Mike McCarthy’s wallet is a bit lighter nowadays, because he’s again run up against the NFL as it relates to how the Dallas Cowboys conduct their voluntary OTAs. In 2021, McCarthy was fined $50,000 (accompanied by a $100,000 fine against the team itself) for what the league deemed as a violation stemming from what it saw as added physicality in OTA practices that isn’t permitted and, one year later, he’s now been fined $100,000 for the same violation — a source confirms to CBS Sports.
Additionally, because it is now a repeat violation, the Cowboys will lose one of their scheduled OTAs in 2023, but the club itself was not fined this time around.
News of this year’s fine against McCarthy and next year’s penalty against the team comes on the heels of the coach having cancelled the final two practices of mandatory minicamp, reducing the three-day event to only one day to focus on team-building and to give players extra rest before training camp fires up in Oxnard, California in late July.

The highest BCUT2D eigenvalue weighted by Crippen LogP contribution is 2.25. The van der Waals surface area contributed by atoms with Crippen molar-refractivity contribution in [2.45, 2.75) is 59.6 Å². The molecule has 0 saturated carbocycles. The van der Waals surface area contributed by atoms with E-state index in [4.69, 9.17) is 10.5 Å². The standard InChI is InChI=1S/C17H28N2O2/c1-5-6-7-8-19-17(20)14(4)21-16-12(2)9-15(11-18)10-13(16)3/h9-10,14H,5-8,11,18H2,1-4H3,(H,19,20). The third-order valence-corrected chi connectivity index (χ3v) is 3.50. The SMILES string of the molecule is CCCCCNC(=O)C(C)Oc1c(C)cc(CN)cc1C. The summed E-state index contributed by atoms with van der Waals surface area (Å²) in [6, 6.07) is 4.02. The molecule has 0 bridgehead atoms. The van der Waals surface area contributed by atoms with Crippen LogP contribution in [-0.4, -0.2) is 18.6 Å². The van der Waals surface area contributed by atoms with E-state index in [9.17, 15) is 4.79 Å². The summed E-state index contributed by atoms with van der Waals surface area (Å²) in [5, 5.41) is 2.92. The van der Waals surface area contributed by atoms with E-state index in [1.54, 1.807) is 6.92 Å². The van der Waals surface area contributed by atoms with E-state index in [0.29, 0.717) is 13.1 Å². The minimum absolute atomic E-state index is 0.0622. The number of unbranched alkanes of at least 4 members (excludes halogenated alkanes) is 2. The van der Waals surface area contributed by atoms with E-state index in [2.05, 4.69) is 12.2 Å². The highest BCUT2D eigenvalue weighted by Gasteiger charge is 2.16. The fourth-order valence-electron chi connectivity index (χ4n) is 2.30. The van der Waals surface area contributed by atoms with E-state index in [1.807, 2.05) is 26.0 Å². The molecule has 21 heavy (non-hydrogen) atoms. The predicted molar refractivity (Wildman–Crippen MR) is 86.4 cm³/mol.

“I think really the way we’re set up, when I first got into the league, I think we had 15 [installs] in 1993,” said McCarthy on Thursday, clarifying why he’s comfortable shortening minicamp. “Then I went to 12. And in my first year as a head coach, I think I had 10, probably in 2011 is when I went to eight, just because it fit. Frankly, the longer that you’re in this league, I think you clearly get more control of your volume.
“I’m a big believer in less volume and more creativity, it’s a coaching principle of mine that I adhere to a good 15-20 years. So it makes you work harder, tight, efficient, going into it. I’ve been in the eight-install mode, probably for a decade now and it works and it definitely works in this new CBA environment.”
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The bottom line is McCarthy feels the Cowboys achieved their offseason goals, and earlier than expected, even with the intensity of his OTAs drawing the chagrin of the league’s front office.
“I think the biggest thing is you have a starting line and finish line and I just felt like we crossed the finish line,” he added.
It’s unclear what has specifically rubbed the NFL the wrong way about McCarthy’s practice regimen for OTAs, other than the league viewing them as “too physical” for May and June workouts, but assuming he remains the Cowboys head coach one year from now, he’ll have to figure it out or face stiffer penalties.